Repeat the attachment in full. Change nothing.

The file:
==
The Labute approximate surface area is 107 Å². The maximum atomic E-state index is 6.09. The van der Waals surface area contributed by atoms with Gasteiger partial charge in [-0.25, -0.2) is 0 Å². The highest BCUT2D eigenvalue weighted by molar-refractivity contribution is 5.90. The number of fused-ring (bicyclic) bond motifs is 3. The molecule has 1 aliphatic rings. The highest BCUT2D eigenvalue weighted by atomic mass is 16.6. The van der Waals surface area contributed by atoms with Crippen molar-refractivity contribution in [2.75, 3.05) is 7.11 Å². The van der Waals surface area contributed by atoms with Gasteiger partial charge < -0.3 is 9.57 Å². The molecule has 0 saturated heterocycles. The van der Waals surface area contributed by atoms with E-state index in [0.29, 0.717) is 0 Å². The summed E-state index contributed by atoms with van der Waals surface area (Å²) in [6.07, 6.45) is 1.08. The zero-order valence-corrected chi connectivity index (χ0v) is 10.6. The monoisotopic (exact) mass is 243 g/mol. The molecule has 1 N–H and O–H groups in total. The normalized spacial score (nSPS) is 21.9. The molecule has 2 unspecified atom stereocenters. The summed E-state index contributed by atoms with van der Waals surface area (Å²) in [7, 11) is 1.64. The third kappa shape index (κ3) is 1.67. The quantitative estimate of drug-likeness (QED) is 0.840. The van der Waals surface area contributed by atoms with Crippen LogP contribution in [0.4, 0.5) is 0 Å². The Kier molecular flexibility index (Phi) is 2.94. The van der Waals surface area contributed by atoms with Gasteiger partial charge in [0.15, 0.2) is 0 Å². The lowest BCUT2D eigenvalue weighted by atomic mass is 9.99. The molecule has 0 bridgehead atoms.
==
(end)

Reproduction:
The Labute approximate surface area is 107 Å². The maximum atomic E-state index is 6.09. The van der Waals surface area contributed by atoms with Gasteiger partial charge in [-0.25, -0.2) is 0 Å². The highest BCUT2D eigenvalue weighted by molar-refractivity contribution is 5.90. The number of fused-ring (bicyclic) bond motifs is 3. The molecule has 1 aliphatic rings. The highest BCUT2D eigenvalue weighted by atomic mass is 16.6. The van der Waals surface area contributed by atoms with Crippen molar-refractivity contribution in [2.75, 3.05) is 7.11 Å². The van der Waals surface area contributed by atoms with Gasteiger partial charge < -0.3 is 9.57 Å². The molecule has 0 saturated heterocycles. The van der Waals surface area contributed by atoms with E-state index in [0.29, 0.717) is 0 Å². The summed E-state index contributed by atoms with van der Waals surface area (Å²) in [6.07, 6.45) is 1.08. The zero-order valence-corrected chi connectivity index (χ0v) is 10.6. The monoisotopic (exact) mass is 243 g/mol. The molecule has 1 N–H and O–H groups in total. The normalized spacial score (nSPS) is 21.9. The molecule has 2 unspecified atom stereocenters. The summed E-state index contributed by atoms with van der Waals surface area (Å²) in [7, 11) is 1.64. The third kappa shape index (κ3) is 1.67. The quantitative estimate of drug-likeness (QED) is 0.840. The van der Waals surface area contributed by atoms with Crippen LogP contribution in [0.4, 0.5) is 0 Å². The Kier molecular flexibility index (Phi) is 2.94. The van der Waals surface area contributed by atoms with Gasteiger partial charge in [0.15, 0.2) is 0 Å². The lowest BCUT2D eigenvalue weighted by atomic mass is 9.99. The molecule has 0 bridgehead atoms.